Cottesmore has been providing free AI training and thought-leadership on AI from the get-go. I have always been interested in new technology, but only the type which seeks to increase human-to-human social contact.
From the moment that my nephew, a boy at Cottesmore, introduced me to the concept of ChatGPT in November 2022, I saw the potential for AI to make us more connected to each other. It will enable us to become more human, by reducing the unsustainable administrational, bureaucratic burden.
Cottesmore’s Free AI Conference in May was broadcast live around the world and was hugely well received. It was a time to philosophise and to think.
We then decided to take action and to teach ourselves, and everyone who cared to listen, how to “do” AI with a three-day AI masterclass: Cottesmore’s Free AI Festival in September.
However, this term, Cottesmore took part in a project to appoint an “AI principal headteacher” bot to support the decision-making at a strategic level.
When the announcement was made that the bot had been recruited – and it had been given the name “Abigail Bailey” – there was a great majority who were hugely supportive and understood the project as a well-being one.
I have also had some very useful and high-level conversations with academics in the field who have suggested we dial down the “anthropomorphism”. In reaction to these brilliant and interesting conversations, we have decided to change the rest of the AI faculty leaders to take on a less human form, more like “Kit” from eighties kids’ television show Knight Rider, Apple’s “Siri” or Amazon’s “Alexa” or “Ziggy”.
I’m also keen to stress that “Abigail” is not about to take over the school. The headmaster is here to stay; this principal headteacher bot will simply take on the role of a thoroughly-trained strategic-leadership mentor.
Sometimes as a leader, one needs impartial, timely support to structure one’s thoughts and to transcend the “noise” of a frenetic school day. The wonderful thing about it is that anyone can access it – it is a project in which everyone can take part.
“The bot doesn’t drown out the leaders in the room; it provides an extra layer of clarity and order.”
Obviously I continue to talk to the Cottesmore team and we meet as regularly as ever. By design everyone in these meetings is protecting their own area of the school – academia, boarding, sport, creativity and, quite rightly, this is each team member’s individual priority.
Because of these baked-in biases, the layer of additional support through the Abigail Bailey bot is invaluable. It doesn’t supersede or drown out the leaders in the room; it provides an extra layer of clarity and order to the thinking.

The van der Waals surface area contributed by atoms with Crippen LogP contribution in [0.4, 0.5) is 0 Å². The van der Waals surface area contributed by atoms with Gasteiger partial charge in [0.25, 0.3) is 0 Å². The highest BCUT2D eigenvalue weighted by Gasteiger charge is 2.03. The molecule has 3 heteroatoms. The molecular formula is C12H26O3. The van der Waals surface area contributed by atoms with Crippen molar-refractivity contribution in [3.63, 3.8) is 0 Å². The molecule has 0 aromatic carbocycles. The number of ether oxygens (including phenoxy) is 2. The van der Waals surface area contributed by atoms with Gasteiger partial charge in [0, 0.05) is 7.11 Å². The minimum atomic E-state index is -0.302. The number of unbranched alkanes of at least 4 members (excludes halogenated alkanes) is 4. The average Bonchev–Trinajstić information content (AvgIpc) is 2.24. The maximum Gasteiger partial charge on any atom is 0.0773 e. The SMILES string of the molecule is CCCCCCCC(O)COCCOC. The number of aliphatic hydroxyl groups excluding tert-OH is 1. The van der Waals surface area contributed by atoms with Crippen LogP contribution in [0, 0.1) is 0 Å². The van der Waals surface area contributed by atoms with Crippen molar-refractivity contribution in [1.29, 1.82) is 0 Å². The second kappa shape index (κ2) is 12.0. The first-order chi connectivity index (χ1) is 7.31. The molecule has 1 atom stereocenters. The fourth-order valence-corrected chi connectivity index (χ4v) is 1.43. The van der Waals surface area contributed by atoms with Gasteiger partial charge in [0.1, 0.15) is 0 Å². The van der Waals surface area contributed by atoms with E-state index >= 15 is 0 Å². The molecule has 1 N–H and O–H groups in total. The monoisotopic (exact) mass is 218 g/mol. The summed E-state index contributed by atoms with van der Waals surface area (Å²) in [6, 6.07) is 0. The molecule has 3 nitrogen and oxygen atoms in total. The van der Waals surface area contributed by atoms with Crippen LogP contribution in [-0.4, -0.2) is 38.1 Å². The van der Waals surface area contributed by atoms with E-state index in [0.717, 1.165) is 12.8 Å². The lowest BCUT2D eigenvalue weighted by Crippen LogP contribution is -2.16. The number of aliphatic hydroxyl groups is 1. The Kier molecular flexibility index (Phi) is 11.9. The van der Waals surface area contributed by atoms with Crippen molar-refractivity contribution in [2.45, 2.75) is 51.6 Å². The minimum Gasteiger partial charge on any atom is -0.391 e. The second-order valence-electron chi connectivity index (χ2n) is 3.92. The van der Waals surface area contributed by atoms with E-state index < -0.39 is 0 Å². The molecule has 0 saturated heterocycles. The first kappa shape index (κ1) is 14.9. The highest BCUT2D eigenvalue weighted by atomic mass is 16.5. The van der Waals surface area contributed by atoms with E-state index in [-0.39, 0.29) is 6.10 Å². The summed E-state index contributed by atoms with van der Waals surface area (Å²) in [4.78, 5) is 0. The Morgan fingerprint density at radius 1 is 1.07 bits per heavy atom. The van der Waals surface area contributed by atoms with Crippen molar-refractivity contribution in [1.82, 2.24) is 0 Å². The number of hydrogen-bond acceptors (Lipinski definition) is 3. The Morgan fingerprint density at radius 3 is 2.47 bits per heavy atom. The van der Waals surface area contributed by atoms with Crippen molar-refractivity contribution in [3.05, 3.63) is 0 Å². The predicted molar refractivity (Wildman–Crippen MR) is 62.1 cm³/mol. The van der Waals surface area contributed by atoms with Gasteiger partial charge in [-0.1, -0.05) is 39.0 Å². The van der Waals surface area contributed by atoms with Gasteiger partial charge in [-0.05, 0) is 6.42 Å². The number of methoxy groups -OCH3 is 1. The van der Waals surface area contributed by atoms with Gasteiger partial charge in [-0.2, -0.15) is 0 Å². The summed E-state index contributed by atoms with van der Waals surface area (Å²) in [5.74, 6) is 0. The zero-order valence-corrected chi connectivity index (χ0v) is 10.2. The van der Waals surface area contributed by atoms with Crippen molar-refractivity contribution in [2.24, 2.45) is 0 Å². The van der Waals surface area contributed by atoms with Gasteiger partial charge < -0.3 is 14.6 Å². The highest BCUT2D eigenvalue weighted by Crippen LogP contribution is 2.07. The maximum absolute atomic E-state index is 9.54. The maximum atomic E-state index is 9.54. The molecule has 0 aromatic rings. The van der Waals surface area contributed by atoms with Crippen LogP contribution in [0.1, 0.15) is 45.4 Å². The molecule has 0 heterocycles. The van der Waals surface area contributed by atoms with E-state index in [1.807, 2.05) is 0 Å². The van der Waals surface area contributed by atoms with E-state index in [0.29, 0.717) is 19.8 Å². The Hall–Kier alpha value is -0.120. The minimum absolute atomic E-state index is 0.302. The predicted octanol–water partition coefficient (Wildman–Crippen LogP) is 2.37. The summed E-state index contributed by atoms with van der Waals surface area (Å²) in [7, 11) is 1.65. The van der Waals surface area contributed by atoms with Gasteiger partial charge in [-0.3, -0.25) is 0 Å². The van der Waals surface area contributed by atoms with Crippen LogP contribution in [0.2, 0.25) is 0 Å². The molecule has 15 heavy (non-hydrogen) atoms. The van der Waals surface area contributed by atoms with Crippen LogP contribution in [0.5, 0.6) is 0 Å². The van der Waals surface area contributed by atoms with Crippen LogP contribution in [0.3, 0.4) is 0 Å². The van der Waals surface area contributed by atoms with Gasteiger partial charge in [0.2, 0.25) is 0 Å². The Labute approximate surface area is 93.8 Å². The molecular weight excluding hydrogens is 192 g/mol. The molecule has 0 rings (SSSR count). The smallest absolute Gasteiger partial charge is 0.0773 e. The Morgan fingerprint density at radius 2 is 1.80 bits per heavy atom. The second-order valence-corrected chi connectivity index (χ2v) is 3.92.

However, this piece of work, however useful for leaders around the globe, is somewhat of a distraction from the main issue at hand:
I care about schools and am passionate about helping the sector. Our AI initiatives are not about chasing AI trends but about genuinely exploring solutions to a real problem. The problem is teacher and educational leader burnout and turnover as a consequence of “unmanageable admin” (DFE, 2023).
What I really wanted is first hand experience, to understand the potential of AI in schools and share that with the sector – many of whom are circumspect about spending funds and giving time to doing this research and development themselves.
“What I really wanted is first hand experience, to understand the potential of AI in schools.”
Cottesmore wants to give something back, in a very wide sense, to the education world and we have chosen this area to do so.
We are working on several AI projects simultaneously. And this is the most important one. I will be the first to admit that I am no expert on AI but, as I understand it, AI mimics human intelligence. It’s an impression formed by processes using algorithms and data. For our school, we’ve harnessed this technology to create chatbots, like Abigail Bailey, that can assist users with specific needs, such as administrative tasks.
The main difference between something like ChatGPT and the tool we use – which is called Interactive Tutor – is that we can control both the behaviour of the AI and decide on the training data (what it uses to answer queries or complete instructions) all to provide accurate and relevant responses.
Interactive Tutor combines the familiar “conversational” abilities with a customisable training system. Think of it like honing a general doctor to become a specialist. Instead of being broadly knowledgeable, with the right data and settings, we can make it behave in a certain way or become ‘an expert’ in a specific area, like school administration in our case.
“We have a Richard III bot which is being put through its paces by the history department.”
We are also using these technologies under supervision in the classroom. We have a Richard III bot which was being put through its paces by the history department before half term.
The head of theology, philosophy and religion is using a Socratic-style bot to inspire thought and further questions about human behaviour. The head of French was recently very excited about being helped by the technology to integrate some complex linguistic and pedagogic theories into her schemes of work.
The latest in-person conference that you are welcome to attend is Cottesmore’s Free AI & SEN Conference on November 10. It is going to be explosively interesting and I thoroughly recommend every single speaker on the roster. We have Michelle Catterson the chair of the British Dyslexia Association co-hosting the event. We have Interactive Tutor speaking, United Robotics from Paris and Phil Birchinall from Warner’s Discovery Education.
The amazing Patrick McGrath has also just confirmed as a speaker. Jami Wace from Talamo is also leading a discussion how to democratise dyslexia diagnosis.
“Jaimie Rainer”, our friendly AI bot who is our head of AI, may be talking, but maybe not – and that is a different academic story.